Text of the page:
So there you have it, The Killie Pie, finally reviewed and with that this journey sets off in a new direction. As I said I’ll still be keeping my toe in the water and you never know, after writing one book I might summon up the enthusiasm for another run at the life of pie, but for now the time is right to focus on taking over 70,000 pie based words and making some sense out of it all.

Before we wrap up I just wanted to say a big thank you to everyone who has helped turn this into more than just a drunken notion and into a project that has been a lot of fun helping to re-ignite something within me that had been slowly dying as the 9-5 so many of us have to live to survive dragged me further in.

Until next time, whenever that may be, go forth and eat pie! I know I will.

Chris Marshall, is a BJTC accredited Radio Journalist with an honours degree in Communications & Mass Media from Glasgow Caledonian University. He has contributed to prominent football sites including Pie & Bovril, The Terrace Podcast, The Football Pink and The FBA’s as well as featuring in The Scotsman, STV and a number of other media outlets. A perennial ‘Scottish Sporting Optimist’ with a passion for food that has manifest itself in the wonder that is Meat Filled Pastries.

Pie 99: The Hibernian Pie

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Hello and welcome to pie 99, The Hibernian Pie, on the home of all your Scottish football snack based needs Meat Filled Pastries. The 99th edition of this blog is brought to you by the Qatar Airways Cup as Scotland took part in one of the most insipid friendlies I’ve had the misfortune to attend. Not even the sight of a rotund individual channeling his inner Crazy in Love era Beyonce as he thrust his king prawn high (well not so high) into the Leith sky could stop this from feeling nothing more than a training exercise.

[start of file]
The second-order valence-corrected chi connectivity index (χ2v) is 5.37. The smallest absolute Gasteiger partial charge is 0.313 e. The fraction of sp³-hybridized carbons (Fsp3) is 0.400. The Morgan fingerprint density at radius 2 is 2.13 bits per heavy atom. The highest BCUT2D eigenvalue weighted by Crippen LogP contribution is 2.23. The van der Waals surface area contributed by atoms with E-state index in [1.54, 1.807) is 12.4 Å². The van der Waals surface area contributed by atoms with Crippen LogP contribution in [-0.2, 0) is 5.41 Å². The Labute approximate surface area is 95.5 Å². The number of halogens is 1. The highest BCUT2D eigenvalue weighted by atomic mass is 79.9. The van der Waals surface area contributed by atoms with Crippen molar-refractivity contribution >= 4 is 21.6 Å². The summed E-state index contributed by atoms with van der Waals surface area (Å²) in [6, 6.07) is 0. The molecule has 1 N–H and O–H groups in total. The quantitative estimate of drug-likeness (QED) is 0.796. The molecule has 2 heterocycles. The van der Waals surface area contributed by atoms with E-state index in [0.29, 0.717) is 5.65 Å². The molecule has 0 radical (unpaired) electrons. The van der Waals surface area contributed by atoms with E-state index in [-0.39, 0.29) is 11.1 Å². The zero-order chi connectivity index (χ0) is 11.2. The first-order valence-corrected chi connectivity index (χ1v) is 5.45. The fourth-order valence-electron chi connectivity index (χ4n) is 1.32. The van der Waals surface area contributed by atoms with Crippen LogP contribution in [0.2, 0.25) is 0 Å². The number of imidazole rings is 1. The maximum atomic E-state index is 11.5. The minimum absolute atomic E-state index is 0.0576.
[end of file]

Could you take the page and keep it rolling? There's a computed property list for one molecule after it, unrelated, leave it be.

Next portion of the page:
International friendlies are such a strange commodity in modern football. If put into a coaching context they are vital in preparing for competitive fixtures, especially at the end of a season where many of your squad have gone a few weeks without a game. As a football association they provide a much-needed boost to the coffers to help finances tick over during the summer whilst also providing the opportunity to build a new working relationship with associations across the globe, although why Scotland chose Qatar to do with this, only Stewart Reagan and his human ivory caviar spoon will only know. For fans though it often feels like a fixture too far, not so much when Scotland travel away where a friendly become an end of season jolly, but when you’re at home, to Qatar or a team of a similar ilk. The atmosphere was one of the strangest I had ever experienced, with the stands sounding like a crèche buzzing as it was with thousands of children not really paying any attention. A few slightly more inebriated members of the Tartan Army tried to rouse a song or two only to be met with apathy. It’s in this respect that the UEFA Nations League could very well be an innovation that prevents this malaise and lead to the banishment of the phrase ‘meaningless friendly’.

As it stood though any malaise I was experiencing was temporarily shaken off as I found a pie in my hand, so without much further ado let’s rate some pie!

THE SURROUNDINGS

Where: Easter Road, Scotland 1-0 Qatar, “Qatar Airways Cup” International Friendly

The Sunshine on Leith was shining straight into my eyes.
The Sunshine on Leith was shining straight into my eyes.